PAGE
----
China Heads Into Trade Talks Bracing for More U.S. Demands

Since Presidents Xi Jinping and Donald Trump came to a temporary truce almost a month ago, China’s removed a retaliatory duty on U.S. automobiles and is drafting a law to prevent forced technology transfers. It’s also slashed import tariffs on more than 700 products and began buying U.S. crude oil, liquefied natural gas and soybeans again.

China enters trade talks said to begin early next month in Beijing having made concerted efforts to end the standoff with the U.S., and also unsure it’s done enough.

Officials have been in constant contact with the U.S. to try to determine what else is needed to move things forward in January, according to people familiar with the talks. It appears to Chinese officials that the U.S. itself isn’t clear on what it wants, said the people, who asked not to be named because the negotiations are private.

China wants the U.S. to remove the punitive tariffs that have been imposed and not add new ones, but suspects the U.S. will ask for more before it agrees to do that, the people said. Officials are working on alternative retaliatory measures in case the talks collapse, they said.

“After the meeting in Argentina, the incentive for China to speed up opening up and reform has increased,” said Lu Xiang, an expert in bilateral ties at the state-run Chinese Academy of Social Sciences in Beijing. “The key obstacle to a deal is whether the U.S. demands are a bottomless pit,” he said.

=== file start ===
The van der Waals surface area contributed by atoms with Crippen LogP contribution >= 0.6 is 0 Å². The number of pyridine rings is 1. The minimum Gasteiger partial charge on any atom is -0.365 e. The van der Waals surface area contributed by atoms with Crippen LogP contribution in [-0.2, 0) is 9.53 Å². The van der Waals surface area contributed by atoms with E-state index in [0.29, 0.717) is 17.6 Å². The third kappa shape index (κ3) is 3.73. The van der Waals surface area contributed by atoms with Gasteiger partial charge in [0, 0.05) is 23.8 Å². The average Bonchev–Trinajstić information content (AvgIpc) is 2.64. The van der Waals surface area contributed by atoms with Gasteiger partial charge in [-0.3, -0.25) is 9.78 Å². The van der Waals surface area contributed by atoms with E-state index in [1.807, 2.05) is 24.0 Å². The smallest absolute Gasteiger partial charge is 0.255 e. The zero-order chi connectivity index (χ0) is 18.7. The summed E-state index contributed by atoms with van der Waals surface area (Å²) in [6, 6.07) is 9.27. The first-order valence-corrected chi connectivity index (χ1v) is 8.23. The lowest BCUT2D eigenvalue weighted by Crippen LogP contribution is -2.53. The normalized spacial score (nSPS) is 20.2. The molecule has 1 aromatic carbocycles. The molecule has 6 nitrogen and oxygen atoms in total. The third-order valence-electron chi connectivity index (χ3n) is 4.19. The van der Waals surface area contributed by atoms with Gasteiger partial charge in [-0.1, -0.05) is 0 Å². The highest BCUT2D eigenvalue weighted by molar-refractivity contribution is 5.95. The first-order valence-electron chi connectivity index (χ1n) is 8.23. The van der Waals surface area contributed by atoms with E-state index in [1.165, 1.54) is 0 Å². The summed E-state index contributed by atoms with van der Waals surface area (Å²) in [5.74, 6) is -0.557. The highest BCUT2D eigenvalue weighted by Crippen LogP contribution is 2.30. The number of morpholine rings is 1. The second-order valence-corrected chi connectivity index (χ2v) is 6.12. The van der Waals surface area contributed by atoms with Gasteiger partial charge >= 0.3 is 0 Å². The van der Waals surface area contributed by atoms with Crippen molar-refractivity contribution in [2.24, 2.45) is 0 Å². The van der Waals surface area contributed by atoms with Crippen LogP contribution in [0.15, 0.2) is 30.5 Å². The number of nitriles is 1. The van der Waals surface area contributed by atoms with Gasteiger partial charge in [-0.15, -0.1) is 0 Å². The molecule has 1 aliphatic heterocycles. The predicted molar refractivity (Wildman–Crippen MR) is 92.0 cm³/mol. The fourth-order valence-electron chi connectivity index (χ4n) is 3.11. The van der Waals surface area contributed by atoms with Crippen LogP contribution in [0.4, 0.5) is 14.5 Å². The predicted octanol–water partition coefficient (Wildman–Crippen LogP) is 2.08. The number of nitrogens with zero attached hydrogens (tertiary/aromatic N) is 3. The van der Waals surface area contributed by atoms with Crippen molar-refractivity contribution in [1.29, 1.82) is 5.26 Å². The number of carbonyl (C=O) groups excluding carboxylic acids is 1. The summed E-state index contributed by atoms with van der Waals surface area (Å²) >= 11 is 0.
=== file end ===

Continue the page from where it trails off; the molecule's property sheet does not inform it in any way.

The newly announced measures are a response to the “appropriate U.S. concerns,” he said, using the term in the Chinese truce statement which referred to some of the issues the U.S. has raised.

China’s flurry of policy announcements since the Argentina meeting between Trump and Xi happened despite Canada’s arrest of a top Huawei Technologies executive at the U.S.’s request, and despite Xi delivering a defiant speech declaring China wouldn’t be dictated to by anybody. China underscored its determination to implement the agreement by including it as a key goal in an important annual policy statement published last week.

Deputy U.S. Trade Representative Jeffrey Gerrish will lead the Trump administration’s team heading to Beijing in the week of Jan. 7, people familiar said earlier. The group will also include Treasury Under Secretary for International Affairs David Malpass, the people said.

China’s Ministry of Commerce did not immediately respond to a fax seeking comment on the January talks.

China is eager to seal a deal while at the same time is intent on preserving its economic system, said Jonathan Fenby, chairman of China research at TS Lombard in London. It aims to give Trump enough to be able to claim victory by March, enabling it to get on with the business of modernizing its economy, he said.

Trump has agreed to put on hold a scheduled increase in tariffs on $200 billion in annual imports from China while the negotiations take place. He is pushing the Asian nation to reduce trade barriers and stop the alleged theft of intellectual property. The delay in tariffs is through the start of March. In response, China temporarily lowered tariffs on U.S. car imports for the same period.

China’s significant recent efforts to unveil policies that address Trump’s concerns have been underappreciated in the U.S., said Wang Huiyao, a counselor to the State Council, or cabinet. China has shown it sincerely wants to make a deal, but it can’t meet all the U.S. demands, he said.

After the recent U.S. stock market’s plunge, the U.S. should quit the trade row “while it’s still ahead,” said Wang, founder of the Center for China and Globalization, a Beijing-based think tank.

But there’s still skepticism about the prospects for an agreement. China thought it had a deal in May, only for Trump to back out, and some in Beijing warn the same could happen again.